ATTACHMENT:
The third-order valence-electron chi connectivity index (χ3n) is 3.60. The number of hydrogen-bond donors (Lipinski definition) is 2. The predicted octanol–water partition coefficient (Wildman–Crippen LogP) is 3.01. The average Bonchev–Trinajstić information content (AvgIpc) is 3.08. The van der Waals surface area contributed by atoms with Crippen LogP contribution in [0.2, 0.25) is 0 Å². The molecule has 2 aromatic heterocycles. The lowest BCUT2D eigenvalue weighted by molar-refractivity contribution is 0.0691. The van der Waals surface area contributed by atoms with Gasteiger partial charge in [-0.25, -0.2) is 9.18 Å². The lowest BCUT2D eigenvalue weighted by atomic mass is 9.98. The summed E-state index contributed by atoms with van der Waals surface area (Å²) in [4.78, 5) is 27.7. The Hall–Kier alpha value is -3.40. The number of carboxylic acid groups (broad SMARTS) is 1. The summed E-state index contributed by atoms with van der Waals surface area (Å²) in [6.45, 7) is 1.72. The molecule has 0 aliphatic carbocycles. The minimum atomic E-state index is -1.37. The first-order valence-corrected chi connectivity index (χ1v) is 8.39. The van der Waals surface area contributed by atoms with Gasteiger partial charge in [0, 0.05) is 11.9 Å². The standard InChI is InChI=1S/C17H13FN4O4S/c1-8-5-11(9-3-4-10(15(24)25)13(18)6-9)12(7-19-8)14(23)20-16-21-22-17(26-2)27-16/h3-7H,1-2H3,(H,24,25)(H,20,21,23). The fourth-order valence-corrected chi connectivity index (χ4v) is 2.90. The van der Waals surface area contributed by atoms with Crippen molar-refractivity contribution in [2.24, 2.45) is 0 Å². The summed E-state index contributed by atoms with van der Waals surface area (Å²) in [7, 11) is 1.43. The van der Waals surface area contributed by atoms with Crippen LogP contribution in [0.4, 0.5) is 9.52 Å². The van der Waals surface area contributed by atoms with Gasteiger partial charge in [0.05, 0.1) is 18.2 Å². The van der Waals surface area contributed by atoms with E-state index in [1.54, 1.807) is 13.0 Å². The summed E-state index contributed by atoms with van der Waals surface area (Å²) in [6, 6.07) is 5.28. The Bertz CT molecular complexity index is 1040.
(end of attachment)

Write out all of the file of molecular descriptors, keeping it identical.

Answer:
The third-order valence-electron chi connectivity index (χ3n) is 3.60. The number of hydrogen-bond donors (Lipinski definition) is 2. The predicted octanol–water partition coefficient (Wildman–Crippen LogP) is 3.01. The average Bonchev–Trinajstić information content (AvgIpc) is 3.08. The van der Waals surface area contributed by atoms with Crippen LogP contribution in [0.2, 0.25) is 0 Å². The molecule has 2 aromatic heterocycles. The lowest BCUT2D eigenvalue weighted by molar-refractivity contribution is 0.0691. The van der Waals surface area contributed by atoms with Gasteiger partial charge in [-0.25, -0.2) is 9.18 Å². The lowest BCUT2D eigenvalue weighted by atomic mass is 9.98. The summed E-state index contributed by atoms with van der Waals surface area (Å²) in [4.78, 5) is 27.7. The Hall–Kier alpha value is -3.40. The number of carboxylic acid groups (broad SMARTS) is 1. The summed E-state index contributed by atoms with van der Waals surface area (Å²) in [6.45, 7) is 1.72. The molecule has 0 aliphatic carbocycles. The minimum atomic E-state index is -1.37. The first-order valence-corrected chi connectivity index (χ1v) is 8.39. The van der Waals surface area contributed by atoms with Gasteiger partial charge in [0, 0.05) is 11.9 Å². The standard InChI is InChI=1S/C17H13FN4O4S/c1-8-5-11(9-3-4-10(15(24)25)13(18)6-9)12(7-19-8)14(23)20-16-21-22-17(26-2)27-16/h3-7H,1-2H3,(H,24,25)(H,20,21,23). The fourth-order valence-corrected chi connectivity index (χ4v) is 2.90. The van der Waals surface area contributed by atoms with Crippen molar-refractivity contribution in [2.24, 2.45) is 0 Å². The summed E-state index contributed by atoms with van der Waals surface area (Å²) in [7, 11) is 1.43. The van der Waals surface area contributed by atoms with Crippen LogP contribution in [0.4, 0.5) is 9.52 Å². The van der Waals surface area contributed by atoms with Gasteiger partial charge in [0.05, 0.1) is 18.2 Å². The van der Waals surface area contributed by atoms with E-state index in [1.54, 1.807) is 13.0 Å². The summed E-state index contributed by atoms with van der Waals surface area (Å²) in [6, 6.07) is 5.28. The Bertz CT molecular complexity index is 1040.